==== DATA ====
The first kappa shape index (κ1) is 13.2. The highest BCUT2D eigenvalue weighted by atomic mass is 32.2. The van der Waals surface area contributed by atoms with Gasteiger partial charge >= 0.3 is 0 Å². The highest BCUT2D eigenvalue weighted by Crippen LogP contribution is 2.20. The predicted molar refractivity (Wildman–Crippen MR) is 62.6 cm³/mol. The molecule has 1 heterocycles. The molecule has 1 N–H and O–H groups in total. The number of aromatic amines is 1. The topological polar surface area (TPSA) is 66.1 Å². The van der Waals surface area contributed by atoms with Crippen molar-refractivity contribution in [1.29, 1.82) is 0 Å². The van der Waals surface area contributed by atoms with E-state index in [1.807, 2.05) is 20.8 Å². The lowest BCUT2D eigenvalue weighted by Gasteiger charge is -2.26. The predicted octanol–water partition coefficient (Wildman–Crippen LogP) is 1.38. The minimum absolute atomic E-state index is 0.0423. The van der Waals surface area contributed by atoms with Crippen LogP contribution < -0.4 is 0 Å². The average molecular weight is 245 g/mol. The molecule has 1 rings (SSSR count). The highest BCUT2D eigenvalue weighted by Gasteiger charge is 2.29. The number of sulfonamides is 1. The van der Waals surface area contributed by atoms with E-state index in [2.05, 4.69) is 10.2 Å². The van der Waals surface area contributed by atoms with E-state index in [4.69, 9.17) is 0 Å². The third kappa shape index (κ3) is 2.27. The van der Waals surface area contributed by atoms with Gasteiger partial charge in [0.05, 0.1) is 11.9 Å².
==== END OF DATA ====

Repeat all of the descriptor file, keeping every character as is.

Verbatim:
The first kappa shape index (κ1) is 13.2. The highest BCUT2D eigenvalue weighted by atomic mass is 32.2. The van der Waals surface area contributed by atoms with Gasteiger partial charge >= 0.3 is 0 Å². The highest BCUT2D eigenvalue weighted by Crippen LogP contribution is 2.20. The predicted molar refractivity (Wildman–Crippen MR) is 62.6 cm³/mol. The molecule has 1 heterocycles. The molecule has 1 N–H and O–H groups in total. The number of aromatic amines is 1. The topological polar surface area (TPSA) is 66.1 Å². The van der Waals surface area contributed by atoms with Crippen molar-refractivity contribution in [1.29, 1.82) is 0 Å². The van der Waals surface area contributed by atoms with E-state index in [1.807, 2.05) is 20.8 Å². The lowest BCUT2D eigenvalue weighted by Gasteiger charge is -2.26. The predicted octanol–water partition coefficient (Wildman–Crippen LogP) is 1.38. The minimum absolute atomic E-state index is 0.0423. The van der Waals surface area contributed by atoms with Crippen LogP contribution < -0.4 is 0 Å². The average molecular weight is 245 g/mol. The molecule has 1 rings (SSSR count). The highest BCUT2D eigenvalue weighted by Gasteiger charge is 2.29. The number of sulfonamides is 1. The van der Waals surface area contributed by atoms with E-state index in [2.05, 4.69) is 10.2 Å². The van der Waals surface area contributed by atoms with E-state index in [4.69, 9.17) is 0 Å². The third kappa shape index (κ3) is 2.27. The van der Waals surface area contributed by atoms with Gasteiger partial charge in [0.05, 0.1) is 11.9 Å².